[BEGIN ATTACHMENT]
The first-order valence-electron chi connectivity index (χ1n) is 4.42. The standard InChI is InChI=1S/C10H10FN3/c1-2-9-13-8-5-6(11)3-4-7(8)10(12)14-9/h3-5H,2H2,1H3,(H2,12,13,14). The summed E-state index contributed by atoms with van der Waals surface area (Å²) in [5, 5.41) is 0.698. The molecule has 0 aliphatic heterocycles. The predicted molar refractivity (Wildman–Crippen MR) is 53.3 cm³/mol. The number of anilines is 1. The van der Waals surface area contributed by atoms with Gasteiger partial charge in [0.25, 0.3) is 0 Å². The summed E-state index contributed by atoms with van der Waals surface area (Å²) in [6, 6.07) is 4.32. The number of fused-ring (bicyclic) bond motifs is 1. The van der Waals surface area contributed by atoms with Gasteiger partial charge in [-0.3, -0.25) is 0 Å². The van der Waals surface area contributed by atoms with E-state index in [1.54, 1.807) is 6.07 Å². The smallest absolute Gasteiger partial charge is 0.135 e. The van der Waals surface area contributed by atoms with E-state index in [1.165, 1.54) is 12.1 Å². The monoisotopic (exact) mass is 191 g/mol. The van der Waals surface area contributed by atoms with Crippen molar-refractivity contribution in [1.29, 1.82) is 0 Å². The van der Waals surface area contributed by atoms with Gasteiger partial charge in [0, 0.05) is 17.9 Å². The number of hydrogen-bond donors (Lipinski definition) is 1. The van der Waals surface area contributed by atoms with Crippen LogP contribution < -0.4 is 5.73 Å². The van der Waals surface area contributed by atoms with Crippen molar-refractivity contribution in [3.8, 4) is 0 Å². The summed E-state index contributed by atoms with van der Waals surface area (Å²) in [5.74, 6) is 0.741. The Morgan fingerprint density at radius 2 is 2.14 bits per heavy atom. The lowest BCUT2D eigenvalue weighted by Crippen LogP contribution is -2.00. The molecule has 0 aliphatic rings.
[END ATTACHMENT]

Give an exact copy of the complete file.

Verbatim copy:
The first-order valence-electron chi connectivity index (χ1n) is 4.42. The standard InChI is InChI=1S/C10H10FN3/c1-2-9-13-8-5-6(11)3-4-7(8)10(12)14-9/h3-5H,2H2,1H3,(H2,12,13,14). The summed E-state index contributed by atoms with van der Waals surface area (Å²) in [5, 5.41) is 0.698. The molecule has 0 aliphatic heterocycles. The predicted molar refractivity (Wildman–Crippen MR) is 53.3 cm³/mol. The number of anilines is 1. The van der Waals surface area contributed by atoms with Gasteiger partial charge in [0.25, 0.3) is 0 Å². The summed E-state index contributed by atoms with van der Waals surface area (Å²) in [6, 6.07) is 4.32. The number of fused-ring (bicyclic) bond motifs is 1. The van der Waals surface area contributed by atoms with Gasteiger partial charge in [-0.3, -0.25) is 0 Å². The van der Waals surface area contributed by atoms with E-state index in [1.54, 1.807) is 6.07 Å². The smallest absolute Gasteiger partial charge is 0.135 e. The van der Waals surface area contributed by atoms with E-state index in [1.165, 1.54) is 12.1 Å². The monoisotopic (exact) mass is 191 g/mol. The van der Waals surface area contributed by atoms with Crippen molar-refractivity contribution in [1.29, 1.82) is 0 Å². The van der Waals surface area contributed by atoms with Gasteiger partial charge in [0, 0.05) is 17.9 Å². The number of hydrogen-bond donors (Lipinski definition) is 1. The van der Waals surface area contributed by atoms with Crippen LogP contribution < -0.4 is 5.73 Å². The van der Waals surface area contributed by atoms with Crippen molar-refractivity contribution in [3.8, 4) is 0 Å². The summed E-state index contributed by atoms with van der Waals surface area (Å²) in [5.74, 6) is 0.741. The Morgan fingerprint density at radius 2 is 2.14 bits per heavy atom. The lowest BCUT2D eigenvalue weighted by Crippen LogP contribution is -2.00. The molecule has 0 aliphatic rings.